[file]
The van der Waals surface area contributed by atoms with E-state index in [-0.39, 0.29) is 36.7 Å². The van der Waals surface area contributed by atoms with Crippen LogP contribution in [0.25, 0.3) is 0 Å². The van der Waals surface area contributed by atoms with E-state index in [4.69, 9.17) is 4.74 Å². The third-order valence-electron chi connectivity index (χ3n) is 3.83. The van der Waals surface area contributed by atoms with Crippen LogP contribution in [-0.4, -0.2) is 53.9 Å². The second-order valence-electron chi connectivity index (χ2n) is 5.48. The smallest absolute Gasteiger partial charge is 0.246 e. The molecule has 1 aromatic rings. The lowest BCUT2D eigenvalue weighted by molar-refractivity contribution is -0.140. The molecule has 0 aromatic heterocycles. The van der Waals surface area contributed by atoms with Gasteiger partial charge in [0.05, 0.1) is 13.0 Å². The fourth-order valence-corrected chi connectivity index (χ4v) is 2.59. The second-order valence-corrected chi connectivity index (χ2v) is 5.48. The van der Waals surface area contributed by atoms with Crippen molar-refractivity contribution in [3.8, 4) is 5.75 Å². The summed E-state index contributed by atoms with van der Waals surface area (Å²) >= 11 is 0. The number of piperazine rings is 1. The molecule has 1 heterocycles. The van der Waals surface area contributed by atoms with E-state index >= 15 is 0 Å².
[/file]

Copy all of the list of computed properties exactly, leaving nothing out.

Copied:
The van der Waals surface area contributed by atoms with E-state index in [-0.39, 0.29) is 36.7 Å². The van der Waals surface area contributed by atoms with Crippen LogP contribution in [0.25, 0.3) is 0 Å². The van der Waals surface area contributed by atoms with E-state index in [4.69, 9.17) is 4.74 Å². The third-order valence-electron chi connectivity index (χ3n) is 3.83. The van der Waals surface area contributed by atoms with Crippen LogP contribution in [-0.4, -0.2) is 53.9 Å². The second-order valence-electron chi connectivity index (χ2n) is 5.48. The smallest absolute Gasteiger partial charge is 0.246 e. The molecule has 1 aromatic rings. The lowest BCUT2D eigenvalue weighted by molar-refractivity contribution is -0.140. The molecule has 0 aromatic heterocycles. The van der Waals surface area contributed by atoms with Gasteiger partial charge in [0.05, 0.1) is 13.0 Å². The fourth-order valence-corrected chi connectivity index (χ4v) is 2.59. The second-order valence-corrected chi connectivity index (χ2v) is 5.48. The van der Waals surface area contributed by atoms with Crippen molar-refractivity contribution in [3.8, 4) is 5.75 Å². The summed E-state index contributed by atoms with van der Waals surface area (Å²) >= 11 is 0. The number of piperazine rings is 1. The molecule has 1 heterocycles. The van der Waals surface area contributed by atoms with E-state index >= 15 is 0 Å².